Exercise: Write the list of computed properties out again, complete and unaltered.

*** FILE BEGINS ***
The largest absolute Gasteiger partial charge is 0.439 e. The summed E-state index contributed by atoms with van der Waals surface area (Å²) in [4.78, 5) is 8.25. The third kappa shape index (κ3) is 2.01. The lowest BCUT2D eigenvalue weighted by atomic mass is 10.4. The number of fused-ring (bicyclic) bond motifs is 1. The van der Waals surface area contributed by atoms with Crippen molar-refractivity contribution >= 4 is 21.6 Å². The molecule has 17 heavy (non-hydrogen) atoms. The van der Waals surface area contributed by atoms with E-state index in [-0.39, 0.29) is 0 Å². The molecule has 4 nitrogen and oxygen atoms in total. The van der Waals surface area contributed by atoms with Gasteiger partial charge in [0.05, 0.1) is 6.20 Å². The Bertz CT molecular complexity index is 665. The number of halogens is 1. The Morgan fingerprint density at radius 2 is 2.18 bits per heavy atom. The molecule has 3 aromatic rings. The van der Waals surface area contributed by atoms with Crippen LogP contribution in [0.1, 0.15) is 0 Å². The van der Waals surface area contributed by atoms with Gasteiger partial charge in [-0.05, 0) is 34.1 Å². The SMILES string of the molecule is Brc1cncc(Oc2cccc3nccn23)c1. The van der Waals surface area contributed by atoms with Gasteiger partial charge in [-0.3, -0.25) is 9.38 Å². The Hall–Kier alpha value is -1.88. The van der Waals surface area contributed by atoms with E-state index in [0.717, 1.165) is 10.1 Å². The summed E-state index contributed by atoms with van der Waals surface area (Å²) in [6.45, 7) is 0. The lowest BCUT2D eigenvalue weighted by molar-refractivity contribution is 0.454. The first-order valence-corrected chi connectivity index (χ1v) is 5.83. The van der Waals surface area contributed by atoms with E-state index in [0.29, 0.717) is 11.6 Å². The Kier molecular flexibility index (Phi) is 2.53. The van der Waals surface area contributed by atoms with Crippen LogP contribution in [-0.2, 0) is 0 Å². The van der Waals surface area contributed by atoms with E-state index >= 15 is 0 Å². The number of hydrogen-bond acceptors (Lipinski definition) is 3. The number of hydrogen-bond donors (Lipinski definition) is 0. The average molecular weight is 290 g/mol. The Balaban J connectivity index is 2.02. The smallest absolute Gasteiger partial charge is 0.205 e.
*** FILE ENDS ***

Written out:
The largest absolute Gasteiger partial charge is 0.439 e. The summed E-state index contributed by atoms with van der Waals surface area (Å²) in [4.78, 5) is 8.25. The third kappa shape index (κ3) is 2.01. The lowest BCUT2D eigenvalue weighted by atomic mass is 10.4. The number of fused-ring (bicyclic) bond motifs is 1. The van der Waals surface area contributed by atoms with Crippen molar-refractivity contribution >= 4 is 21.6 Å². The molecule has 17 heavy (non-hydrogen) atoms. The van der Waals surface area contributed by atoms with E-state index in [-0.39, 0.29) is 0 Å². The molecule has 4 nitrogen and oxygen atoms in total. The van der Waals surface area contributed by atoms with Gasteiger partial charge in [0.05, 0.1) is 6.20 Å². The Bertz CT molecular complexity index is 665. The number of halogens is 1. The Morgan fingerprint density at radius 2 is 2.18 bits per heavy atom. The molecule has 3 aromatic rings. The van der Waals surface area contributed by atoms with Crippen LogP contribution in [0.1, 0.15) is 0 Å². The van der Waals surface area contributed by atoms with Gasteiger partial charge in [-0.05, 0) is 34.1 Å². The SMILES string of the molecule is Brc1cncc(Oc2cccc3nccn23)c1. The van der Waals surface area contributed by atoms with Gasteiger partial charge in [-0.3, -0.25) is 9.38 Å². The Hall–Kier alpha value is -1.88. The van der Waals surface area contributed by atoms with E-state index in [0.717, 1.165) is 10.1 Å². The summed E-state index contributed by atoms with van der Waals surface area (Å²) in [6.45, 7) is 0. The lowest BCUT2D eigenvalue weighted by molar-refractivity contribution is 0.454. The first-order valence-corrected chi connectivity index (χ1v) is 5.83. The van der Waals surface area contributed by atoms with E-state index in [0.29, 0.717) is 11.6 Å². The Kier molecular flexibility index (Phi) is 2.53. The van der Waals surface area contributed by atoms with Crippen LogP contribution in [-0.2, 0) is 0 Å². The van der Waals surface area contributed by atoms with E-state index >= 15 is 0 Å². The number of hydrogen-bond acceptors (Lipinski definition) is 3. The number of hydrogen-bond donors (Lipinski definition) is 0. The average molecular weight is 290 g/mol. The Balaban J connectivity index is 2.02. The smallest absolute Gasteiger partial charge is 0.205 e.